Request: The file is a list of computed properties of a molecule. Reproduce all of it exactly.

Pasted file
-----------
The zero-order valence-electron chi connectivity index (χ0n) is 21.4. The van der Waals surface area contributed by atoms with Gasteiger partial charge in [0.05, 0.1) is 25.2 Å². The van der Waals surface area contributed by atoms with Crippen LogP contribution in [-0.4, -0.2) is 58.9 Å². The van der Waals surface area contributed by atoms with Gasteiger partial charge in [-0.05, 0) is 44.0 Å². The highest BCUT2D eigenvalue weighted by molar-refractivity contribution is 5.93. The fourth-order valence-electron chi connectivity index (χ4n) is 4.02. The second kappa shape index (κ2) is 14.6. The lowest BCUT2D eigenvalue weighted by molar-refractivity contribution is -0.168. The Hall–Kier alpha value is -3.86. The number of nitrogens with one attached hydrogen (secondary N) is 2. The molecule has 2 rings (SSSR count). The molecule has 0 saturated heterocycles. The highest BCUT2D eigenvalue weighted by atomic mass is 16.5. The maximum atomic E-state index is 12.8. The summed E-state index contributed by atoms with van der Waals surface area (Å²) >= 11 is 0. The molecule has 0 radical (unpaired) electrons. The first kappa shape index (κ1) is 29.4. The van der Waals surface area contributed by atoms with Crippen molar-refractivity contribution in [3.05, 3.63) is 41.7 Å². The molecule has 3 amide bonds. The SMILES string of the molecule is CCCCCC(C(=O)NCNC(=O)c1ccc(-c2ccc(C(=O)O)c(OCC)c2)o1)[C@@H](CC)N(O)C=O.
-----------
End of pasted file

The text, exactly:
The zero-order valence-electron chi connectivity index (χ0n) is 21.4. The van der Waals surface area contributed by atoms with Gasteiger partial charge in [0.05, 0.1) is 25.2 Å². The van der Waals surface area contributed by atoms with Crippen LogP contribution in [-0.4, -0.2) is 58.9 Å². The van der Waals surface area contributed by atoms with Gasteiger partial charge in [-0.05, 0) is 44.0 Å². The highest BCUT2D eigenvalue weighted by molar-refractivity contribution is 5.93. The fourth-order valence-electron chi connectivity index (χ4n) is 4.02. The second kappa shape index (κ2) is 14.6. The lowest BCUT2D eigenvalue weighted by molar-refractivity contribution is -0.168. The Hall–Kier alpha value is -3.86. The number of nitrogens with one attached hydrogen (secondary N) is 2. The molecule has 2 rings (SSSR count). The molecule has 0 saturated heterocycles. The highest BCUT2D eigenvalue weighted by atomic mass is 16.5. The maximum atomic E-state index is 12.8. The summed E-state index contributed by atoms with van der Waals surface area (Å²) >= 11 is 0. The molecule has 0 radical (unpaired) electrons. The first kappa shape index (κ1) is 29.4. The van der Waals surface area contributed by atoms with Crippen molar-refractivity contribution in [3.05, 3.63) is 41.7 Å². The molecule has 3 amide bonds. The SMILES string of the molecule is CCCCCC(C(=O)NCNC(=O)c1ccc(-c2ccc(C(=O)O)c(OCC)c2)o1)[C@@H](CC)N(O)C=O.